The Physician Assistant Studies Program in the College of Health Sciences will host an open house Tuesday, Nov. 11, at 5 p.m. in room 201 of the 1700 Building to provide information about the program.

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6. Program to address Luther’s interpretation of the Old Testament

Dr. Mickey Mattox, associate professor of historical theology, will present “Clavis Scripturae Sacrae: Experience of the Holy Trinity in Martin Luther’s Interpretation of the Old Testament,” Thursday, Nov. 13, at 3:30 p.m. in Cramer Hall 004E. The program is free and open to the public and geared for both Protestants and Catholics.

The presentation will address Luther’s interpretations of the experiences of the Old Testament “saints” from his career as "doctor in Biblia" at Wittenberg University.

The event is co-sponsored by the Marquette Scripture Project and the Colloquium in Reformation Theology.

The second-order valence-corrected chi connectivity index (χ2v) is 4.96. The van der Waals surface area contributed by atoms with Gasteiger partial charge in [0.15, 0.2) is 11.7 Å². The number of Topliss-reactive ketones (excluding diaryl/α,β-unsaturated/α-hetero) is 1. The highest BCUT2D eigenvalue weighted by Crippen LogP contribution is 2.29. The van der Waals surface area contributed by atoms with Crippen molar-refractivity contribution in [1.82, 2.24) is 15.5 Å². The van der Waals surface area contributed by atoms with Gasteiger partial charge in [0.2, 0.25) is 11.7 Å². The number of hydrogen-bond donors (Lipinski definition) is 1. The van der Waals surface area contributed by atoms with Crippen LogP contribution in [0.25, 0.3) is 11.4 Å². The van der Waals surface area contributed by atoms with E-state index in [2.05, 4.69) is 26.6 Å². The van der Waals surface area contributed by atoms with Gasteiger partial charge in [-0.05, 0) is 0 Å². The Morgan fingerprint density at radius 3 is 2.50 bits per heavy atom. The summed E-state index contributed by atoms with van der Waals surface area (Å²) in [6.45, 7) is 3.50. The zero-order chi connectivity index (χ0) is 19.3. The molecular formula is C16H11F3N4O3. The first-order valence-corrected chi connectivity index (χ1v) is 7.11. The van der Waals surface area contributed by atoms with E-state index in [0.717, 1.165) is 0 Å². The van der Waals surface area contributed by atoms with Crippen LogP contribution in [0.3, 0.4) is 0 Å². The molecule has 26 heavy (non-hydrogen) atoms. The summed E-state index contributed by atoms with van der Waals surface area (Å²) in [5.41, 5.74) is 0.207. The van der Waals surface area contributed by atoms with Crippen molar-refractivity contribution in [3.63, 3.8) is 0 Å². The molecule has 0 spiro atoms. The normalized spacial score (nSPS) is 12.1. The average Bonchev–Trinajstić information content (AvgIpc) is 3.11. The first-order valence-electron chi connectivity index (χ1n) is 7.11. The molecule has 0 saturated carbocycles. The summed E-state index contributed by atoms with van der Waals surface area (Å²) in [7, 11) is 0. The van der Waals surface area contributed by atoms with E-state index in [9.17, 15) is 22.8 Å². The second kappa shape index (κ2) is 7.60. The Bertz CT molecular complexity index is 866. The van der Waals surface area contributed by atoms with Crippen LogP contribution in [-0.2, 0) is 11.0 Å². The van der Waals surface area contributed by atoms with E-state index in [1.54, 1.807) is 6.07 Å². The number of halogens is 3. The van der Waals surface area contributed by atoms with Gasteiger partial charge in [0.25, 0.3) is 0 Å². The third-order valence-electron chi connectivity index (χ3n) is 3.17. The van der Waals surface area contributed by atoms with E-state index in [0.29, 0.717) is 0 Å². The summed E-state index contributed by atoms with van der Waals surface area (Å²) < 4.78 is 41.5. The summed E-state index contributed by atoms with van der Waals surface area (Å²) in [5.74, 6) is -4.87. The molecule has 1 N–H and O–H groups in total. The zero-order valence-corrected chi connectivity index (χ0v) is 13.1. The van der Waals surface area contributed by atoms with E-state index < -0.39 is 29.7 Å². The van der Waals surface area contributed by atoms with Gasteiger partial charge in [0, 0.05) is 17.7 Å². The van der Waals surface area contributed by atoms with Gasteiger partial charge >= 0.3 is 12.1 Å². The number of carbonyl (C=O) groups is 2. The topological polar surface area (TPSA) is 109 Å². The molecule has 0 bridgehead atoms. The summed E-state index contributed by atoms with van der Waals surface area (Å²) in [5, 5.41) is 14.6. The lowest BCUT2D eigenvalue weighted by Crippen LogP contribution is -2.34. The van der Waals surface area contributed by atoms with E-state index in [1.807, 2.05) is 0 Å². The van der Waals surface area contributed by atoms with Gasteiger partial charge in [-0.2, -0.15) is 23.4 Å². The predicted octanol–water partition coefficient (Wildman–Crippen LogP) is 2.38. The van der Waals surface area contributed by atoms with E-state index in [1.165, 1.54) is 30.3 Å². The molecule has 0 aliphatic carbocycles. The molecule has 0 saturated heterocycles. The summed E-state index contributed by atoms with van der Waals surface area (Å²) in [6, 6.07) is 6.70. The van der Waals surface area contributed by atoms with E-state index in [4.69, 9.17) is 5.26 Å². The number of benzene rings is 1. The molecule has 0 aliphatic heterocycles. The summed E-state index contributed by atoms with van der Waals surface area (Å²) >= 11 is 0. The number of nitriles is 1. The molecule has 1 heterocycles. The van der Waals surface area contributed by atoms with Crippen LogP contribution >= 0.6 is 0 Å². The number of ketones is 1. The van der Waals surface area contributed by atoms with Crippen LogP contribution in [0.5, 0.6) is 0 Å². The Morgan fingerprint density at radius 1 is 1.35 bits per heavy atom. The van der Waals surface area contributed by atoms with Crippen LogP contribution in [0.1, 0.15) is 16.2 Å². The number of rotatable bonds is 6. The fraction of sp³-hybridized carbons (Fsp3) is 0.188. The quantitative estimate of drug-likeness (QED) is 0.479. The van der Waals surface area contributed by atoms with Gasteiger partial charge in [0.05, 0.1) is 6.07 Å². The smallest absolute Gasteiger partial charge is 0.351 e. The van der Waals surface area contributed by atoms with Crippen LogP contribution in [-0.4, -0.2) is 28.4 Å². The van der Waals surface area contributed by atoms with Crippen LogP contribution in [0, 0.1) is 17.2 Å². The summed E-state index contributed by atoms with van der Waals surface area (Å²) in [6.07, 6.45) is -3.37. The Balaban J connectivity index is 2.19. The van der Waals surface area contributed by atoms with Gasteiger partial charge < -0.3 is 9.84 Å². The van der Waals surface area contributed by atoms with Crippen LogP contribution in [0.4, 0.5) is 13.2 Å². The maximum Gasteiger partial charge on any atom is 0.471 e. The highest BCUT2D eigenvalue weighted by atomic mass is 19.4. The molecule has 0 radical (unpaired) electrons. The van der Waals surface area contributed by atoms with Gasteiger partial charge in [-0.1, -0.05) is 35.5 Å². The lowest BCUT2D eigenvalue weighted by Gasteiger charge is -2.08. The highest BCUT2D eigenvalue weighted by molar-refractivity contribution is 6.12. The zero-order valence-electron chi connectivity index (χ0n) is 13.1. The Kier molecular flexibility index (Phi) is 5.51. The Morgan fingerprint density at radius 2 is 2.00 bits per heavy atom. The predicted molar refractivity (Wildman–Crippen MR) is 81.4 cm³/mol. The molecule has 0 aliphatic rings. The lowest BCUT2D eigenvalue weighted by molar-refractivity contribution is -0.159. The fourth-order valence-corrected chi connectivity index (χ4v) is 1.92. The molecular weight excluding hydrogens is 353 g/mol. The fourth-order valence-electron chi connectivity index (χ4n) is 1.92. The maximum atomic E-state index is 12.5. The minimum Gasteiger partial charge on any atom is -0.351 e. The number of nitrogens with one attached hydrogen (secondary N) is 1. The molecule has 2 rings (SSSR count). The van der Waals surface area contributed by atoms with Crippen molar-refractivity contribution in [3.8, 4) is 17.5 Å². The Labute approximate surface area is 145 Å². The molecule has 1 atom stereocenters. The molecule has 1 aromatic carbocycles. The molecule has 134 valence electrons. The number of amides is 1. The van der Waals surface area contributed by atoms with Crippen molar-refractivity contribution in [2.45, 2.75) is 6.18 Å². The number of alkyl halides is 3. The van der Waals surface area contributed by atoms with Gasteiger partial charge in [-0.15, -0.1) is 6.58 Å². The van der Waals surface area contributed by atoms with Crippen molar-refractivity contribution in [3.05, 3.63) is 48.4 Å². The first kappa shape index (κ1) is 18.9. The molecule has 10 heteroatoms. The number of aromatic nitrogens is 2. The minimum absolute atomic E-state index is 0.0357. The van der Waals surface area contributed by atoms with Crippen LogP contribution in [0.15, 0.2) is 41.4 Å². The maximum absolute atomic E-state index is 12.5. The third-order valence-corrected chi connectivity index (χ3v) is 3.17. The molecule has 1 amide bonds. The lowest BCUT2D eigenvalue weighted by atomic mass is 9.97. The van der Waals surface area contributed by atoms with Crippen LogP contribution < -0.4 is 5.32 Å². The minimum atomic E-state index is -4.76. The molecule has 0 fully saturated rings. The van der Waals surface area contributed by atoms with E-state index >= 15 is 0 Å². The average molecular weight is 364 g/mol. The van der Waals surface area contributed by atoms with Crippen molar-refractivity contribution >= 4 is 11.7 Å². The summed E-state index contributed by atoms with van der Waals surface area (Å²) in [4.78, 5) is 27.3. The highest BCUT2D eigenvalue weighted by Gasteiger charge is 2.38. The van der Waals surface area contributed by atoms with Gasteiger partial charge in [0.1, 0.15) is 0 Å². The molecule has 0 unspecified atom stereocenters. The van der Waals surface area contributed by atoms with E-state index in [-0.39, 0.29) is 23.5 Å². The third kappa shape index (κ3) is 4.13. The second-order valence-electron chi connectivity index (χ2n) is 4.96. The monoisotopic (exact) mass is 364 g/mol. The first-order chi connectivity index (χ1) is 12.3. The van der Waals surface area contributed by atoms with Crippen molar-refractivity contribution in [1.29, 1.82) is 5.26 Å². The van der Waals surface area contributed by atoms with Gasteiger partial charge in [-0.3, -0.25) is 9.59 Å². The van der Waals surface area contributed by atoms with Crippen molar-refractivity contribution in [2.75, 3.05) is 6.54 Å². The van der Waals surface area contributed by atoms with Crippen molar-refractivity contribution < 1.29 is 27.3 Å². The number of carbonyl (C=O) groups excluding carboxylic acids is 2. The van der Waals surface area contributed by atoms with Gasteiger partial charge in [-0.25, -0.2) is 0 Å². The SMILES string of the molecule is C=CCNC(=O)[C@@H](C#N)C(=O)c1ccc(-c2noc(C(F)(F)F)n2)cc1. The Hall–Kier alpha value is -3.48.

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7. Jesuit to explain Catholic Mass

Rev. Edward Mathie, S.J., director of Campus Ministry, will present Catholicism 101: The Mass, Thursday, Nov. 13, at 6 p.m. in the Chapel of the Holy Family, AMU. The program is intended to deepen attendees’ understanding of the Mass, whether they have a great deal of experience with it or none.

The Catholicism 101 series focuses on topics related to Catholic belief and is sponsored by Campus Ministry.

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8. Application fee waived for Graduate School open house attendees

The Graduate School will host an open house for prospective graduate students Thursday, Nov. 13, from 4 p.m. to 7 p.m. in the AMU ballrooms. Tours of the campus will be offered at 4 p.m. and the main event begins at 5 p.m. Participants will have the opportunity to speak with program representatives.

The $50 application fee is waived for open house attendees.

Register by Tuesday, Nov. 11.

For more information, contact Carl Wainscott, assistant director for recruitment.

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9. Women’s and Gender Studies to start next fall